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The Flat Earth movement: A society of disbelievers in scientific fact

If you picture Earth as a ball spinning through space. the folks who recently gathered at a park in Arcadia, California, are eager to argue: you're wrong!  Earth is actually "flatter than a pancake," said Nathan Thompson, part of a movement of people who call themselves Flat Earthers.

They insist the Earth is, well, flat. 

We're living, these folks say, on a disk floating through space, with a tiny sun hovering just overhead. But what about the Earth's curvature? "I don't know. No one's ever seen it," said one man.

"The perimeter of Flat Earth is a wall of ice," said Thompson.

"That's what's holding in the ocean?" asked correspondent Brook Silva-Braga.

"That's what's containing everything," he said.

A model of the Earth in disc form.  CBS News

And what's underneath? "Well, you know, we haven't dug that deep," said a Flat Earther named Rene.

Netta Hagler, who arranged the meet-up of the Flat Earthers, questioned the fact that Earth is spinning through space at 1,000 miles per hour. "But we can't feel it. I don't believe I'm spinning right now. No," said Hagler.

Patricia Steere, who is one of what you might call the "stars" of today's Flat Earth movement (which mostly orbits around YouTube), told Silva-Braga, "Probably most people who hear of it will laugh at it, think we're idiots. But we're not idiots; we're intelligent people from all walks of life and all ages."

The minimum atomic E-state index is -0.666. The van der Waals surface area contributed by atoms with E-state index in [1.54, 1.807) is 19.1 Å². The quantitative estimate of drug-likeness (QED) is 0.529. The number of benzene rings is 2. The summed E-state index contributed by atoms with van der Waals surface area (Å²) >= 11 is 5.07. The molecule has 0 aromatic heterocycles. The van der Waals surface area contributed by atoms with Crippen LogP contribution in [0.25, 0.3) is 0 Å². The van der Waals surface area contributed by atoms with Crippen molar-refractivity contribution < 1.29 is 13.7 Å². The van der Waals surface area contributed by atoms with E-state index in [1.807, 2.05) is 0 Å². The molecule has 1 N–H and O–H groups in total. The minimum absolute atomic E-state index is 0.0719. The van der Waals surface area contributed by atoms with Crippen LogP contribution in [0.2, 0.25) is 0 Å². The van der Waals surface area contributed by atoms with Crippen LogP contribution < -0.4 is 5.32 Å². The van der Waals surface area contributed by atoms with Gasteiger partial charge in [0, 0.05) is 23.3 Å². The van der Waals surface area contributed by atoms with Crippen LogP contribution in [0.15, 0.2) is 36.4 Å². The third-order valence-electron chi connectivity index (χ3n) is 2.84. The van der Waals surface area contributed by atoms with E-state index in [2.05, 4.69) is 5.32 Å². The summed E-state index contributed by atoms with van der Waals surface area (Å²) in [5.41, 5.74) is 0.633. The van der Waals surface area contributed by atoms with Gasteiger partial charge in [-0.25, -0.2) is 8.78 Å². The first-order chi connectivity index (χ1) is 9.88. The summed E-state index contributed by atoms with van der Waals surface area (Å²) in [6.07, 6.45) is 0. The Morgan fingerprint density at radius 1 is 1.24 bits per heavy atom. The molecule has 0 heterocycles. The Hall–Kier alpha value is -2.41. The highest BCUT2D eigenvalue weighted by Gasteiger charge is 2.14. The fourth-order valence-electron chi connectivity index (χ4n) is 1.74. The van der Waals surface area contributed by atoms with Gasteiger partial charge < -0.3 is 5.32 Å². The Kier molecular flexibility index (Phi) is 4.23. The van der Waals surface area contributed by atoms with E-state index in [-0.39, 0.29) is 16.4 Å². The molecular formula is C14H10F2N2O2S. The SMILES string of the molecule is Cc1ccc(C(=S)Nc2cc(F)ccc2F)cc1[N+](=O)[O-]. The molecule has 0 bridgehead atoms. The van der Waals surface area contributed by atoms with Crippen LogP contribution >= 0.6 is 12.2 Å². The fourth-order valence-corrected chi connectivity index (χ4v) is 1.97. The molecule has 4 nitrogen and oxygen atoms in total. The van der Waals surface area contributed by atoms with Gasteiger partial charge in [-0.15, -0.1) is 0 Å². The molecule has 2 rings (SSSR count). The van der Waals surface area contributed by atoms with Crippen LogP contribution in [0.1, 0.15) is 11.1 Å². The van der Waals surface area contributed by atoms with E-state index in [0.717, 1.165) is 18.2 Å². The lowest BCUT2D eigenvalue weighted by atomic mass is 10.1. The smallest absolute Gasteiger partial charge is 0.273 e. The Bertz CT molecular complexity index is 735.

Flat Earthers have brought levels onto planes (to prove they are flying level), and zoomed in on the moon and "found" clouds supposedly drifting behind it. "Moon is only a few miles up," said one Flat Earth YouTuber. "We've been lied to on such a massive scale!"

Steere agreed to play a game of "20 Questions: Cosmic Edition" with Silva-Braga.

Photos of the Earth from space? "Completely and utterly false," she said.

Is the sun 93 million miles away? "No, the sun is not as far away as we've been told, nor is the moon. They're probably about the same size."

Pictures of astronauts floating around on the space station? "Completely fake. Harnesses, wires."

Did we really go to the moon? "No. We didn't go to the moon," said Steere. "And we don't have a rover on Mars. And we didn't do a fly-by of Pluto. We've never been to space. Period. End of."

In short, Flat Earthers don't believe much of anything unless they see it for themselves. They believe NASA is just part of a broad conspiracy.

According to Steere, "It's a giant game of chess. We, all of us in humanity, are the pawns. Part of the whole Flat Earth thing is keeping us locked down, not knowledgeable about who we are, who we really are as people, and what we're capable of."

National security expert Tom Nichols, who teaches at the Harvard Extension School, takes a dim view of Flat Earth. He told Silva-Braga he thinks something new is happening: "People have really become obsessed with the idea that, if it's not part of their direct experience, it can't be true.

"People have lost faith in experts. We've developed a kind of reverse snobbery that says if you have a great deal of education, if you're at a well-known institution, by definition you must be a liar!"